What’s a Baby Swan Called + 4 More Amazing Facts!

baby swan portrait
© iStock.com/yanjf

Written by Sadie Dunlap

Updated: October 25, 2023

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Are you curious what a baby swan is called? Did you know they are extremely large babies? Swans are known to be beautiful and quite graceful creatures but there are many other facts about them that you may not know. 

Let’s dive right in and discover five amazing facts about baby swans!

#1: A Baby Swan is Called a Cygnet!

baby swan closeup

Young swans are called cygnets.


When swans are born they’re called cygnets, which is pronounced sig-net. Cygnets keep their name until they’re a year old at which time they have two options for names. An adult male swan is called a cob and an adult female swan is called a pen. 

While there is no specific term for a group of baby swans, a group of swans is called a flock.

#2: Baby Swans Have Dedicated Parents

baby swans taking a ride

Swan parents are very involved in the lives of their babies.


While it’s no secret that swans mate for life, there are a few common misconceptions about them. For example, if one swan in the relationship passes away, the remaining swan will usually find another mate. The same is true if a pair of swans have been unsuccessful in making babies. It’s often thought that they will remain alone if these things occur but that’s usually not true. 

Mating isn’t the only thing that swans work together on for the sake of their babies. The female swan incubates the eggs while the male swan swims outside to protect the new mother and her unhatched babies.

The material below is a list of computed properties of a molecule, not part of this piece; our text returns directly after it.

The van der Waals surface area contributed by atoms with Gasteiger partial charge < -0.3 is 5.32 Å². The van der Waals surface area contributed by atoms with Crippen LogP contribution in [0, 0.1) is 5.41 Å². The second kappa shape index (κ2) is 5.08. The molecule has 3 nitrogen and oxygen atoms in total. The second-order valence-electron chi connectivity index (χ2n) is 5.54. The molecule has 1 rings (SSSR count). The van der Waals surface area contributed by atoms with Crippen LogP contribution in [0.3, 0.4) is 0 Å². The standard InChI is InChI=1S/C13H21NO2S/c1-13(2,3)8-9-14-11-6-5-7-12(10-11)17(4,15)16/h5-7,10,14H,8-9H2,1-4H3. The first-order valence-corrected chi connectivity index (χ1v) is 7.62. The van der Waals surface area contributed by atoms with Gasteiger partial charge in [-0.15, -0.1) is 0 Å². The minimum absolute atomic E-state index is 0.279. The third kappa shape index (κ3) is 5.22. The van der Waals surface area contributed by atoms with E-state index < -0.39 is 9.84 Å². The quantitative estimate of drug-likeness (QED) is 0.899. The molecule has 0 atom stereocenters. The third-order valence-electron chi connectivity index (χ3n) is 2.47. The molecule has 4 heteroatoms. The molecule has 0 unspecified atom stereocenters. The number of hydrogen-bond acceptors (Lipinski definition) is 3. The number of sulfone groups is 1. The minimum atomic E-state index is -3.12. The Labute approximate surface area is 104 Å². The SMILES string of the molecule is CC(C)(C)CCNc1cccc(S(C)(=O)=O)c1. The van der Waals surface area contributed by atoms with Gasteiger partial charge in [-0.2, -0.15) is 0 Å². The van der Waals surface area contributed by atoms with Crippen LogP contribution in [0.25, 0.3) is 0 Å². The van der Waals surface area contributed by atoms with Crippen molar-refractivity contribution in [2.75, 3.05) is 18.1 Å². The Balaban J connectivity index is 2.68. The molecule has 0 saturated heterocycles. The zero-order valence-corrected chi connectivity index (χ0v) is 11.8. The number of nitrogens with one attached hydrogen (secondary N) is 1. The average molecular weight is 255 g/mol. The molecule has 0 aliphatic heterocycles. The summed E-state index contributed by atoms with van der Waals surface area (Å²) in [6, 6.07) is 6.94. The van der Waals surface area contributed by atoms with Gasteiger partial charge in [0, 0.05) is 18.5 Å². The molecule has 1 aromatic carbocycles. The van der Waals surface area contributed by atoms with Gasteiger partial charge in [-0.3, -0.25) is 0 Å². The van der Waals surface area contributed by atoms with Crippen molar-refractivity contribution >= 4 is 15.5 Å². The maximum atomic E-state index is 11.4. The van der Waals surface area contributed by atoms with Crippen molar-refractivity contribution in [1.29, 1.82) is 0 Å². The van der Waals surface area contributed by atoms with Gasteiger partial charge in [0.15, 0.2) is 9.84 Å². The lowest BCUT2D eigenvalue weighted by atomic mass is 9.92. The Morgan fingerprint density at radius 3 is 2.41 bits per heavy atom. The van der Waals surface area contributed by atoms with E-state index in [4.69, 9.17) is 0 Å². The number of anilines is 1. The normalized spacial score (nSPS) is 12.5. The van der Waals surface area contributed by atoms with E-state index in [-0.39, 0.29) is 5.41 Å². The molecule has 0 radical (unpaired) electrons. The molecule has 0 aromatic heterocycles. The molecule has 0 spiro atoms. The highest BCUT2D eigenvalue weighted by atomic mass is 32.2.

At about a year old, the cygnets will be alone in the nest and be responsible for joining a new flock. Most swans stay with the flock they’ve chosen for their whole lives.

#3: Swans Can Swim Hours After Hatching

father and baby swan

Swan cygnets take their first swim just hours after birth.

©iStock.com/Stanislav Sablin

After a swan hatches, it wastes no time getting out on the water. It might be hard to believe that such a freshly born baby can already learn how to swim, but it’s true! At just a few hours old, swan cygnets are strong enough and have the instincts needed to start swimming.

The cygnet’s first trip to the water is mostly a test run, supervised by the mother swan. However, sometimes, swan cygnets get their first taste of small bugs and other snacks at the water’s edge. These are all vital skills that the tiny birds need to learn so that they can survive on their own in the wild.

#4: Baby Swans are Large Babies

baby swan portrait

Swans have larger babies than




There’s no doubt that baby ducks and swans have many similarities. However, when it comes to their size at birth, they couldn’t be more different. 

When a newborn duck hatches, it only weighs about 50 grams. On the other hand, when a swan cygnet hatches, it weighs a staggering 200 to 250 grams! Ducks weigh about 2 to 3 kilograms as adults, while swans weigh around 14 kilograms! 

By far the largest swan baby is the baby Trumpeter Swan. Not only are they quite large in comparison to other birds, but Trumpeter Swans are also the among the largest flying birds. It’s no wonder, considering that their wingspan can reach up to eight feet.

#5: Swan Cygnets Imprint

group of baby swan cygnets

Swan cygnets imprint on the first thing they see, whether that be their mother or an airplane!

©iStock.com/Dmitry Potashkin

Imprinting is when the babies program themselves to listen to their mother’s every word and follow her around endlessly. For a baby swan, this means that the first large moving things these babies come into contact with will be the thing the cygnets follow for the first 6 months of life. This is why they are often seen following their mother around and depending on her for everything.

When Do Cygnets Turn White?

Cygnets will have a soft, fluffy grayish coat when they hatch, with black beaks and black feet. As they grow, their feathers turn somewhat brown for six months. By age one, they become whiter but will have a gray feather here and there for another year.

The beak of the juvenile swan turns from black to a grey-pink. Being fully white with an orange beak happens with maturity (Trumpeter swans maintain a black bill). The frontal knob of the bill doesn’t show until maturity either, after three or four years, even though they achieve their adult size around two years of age.

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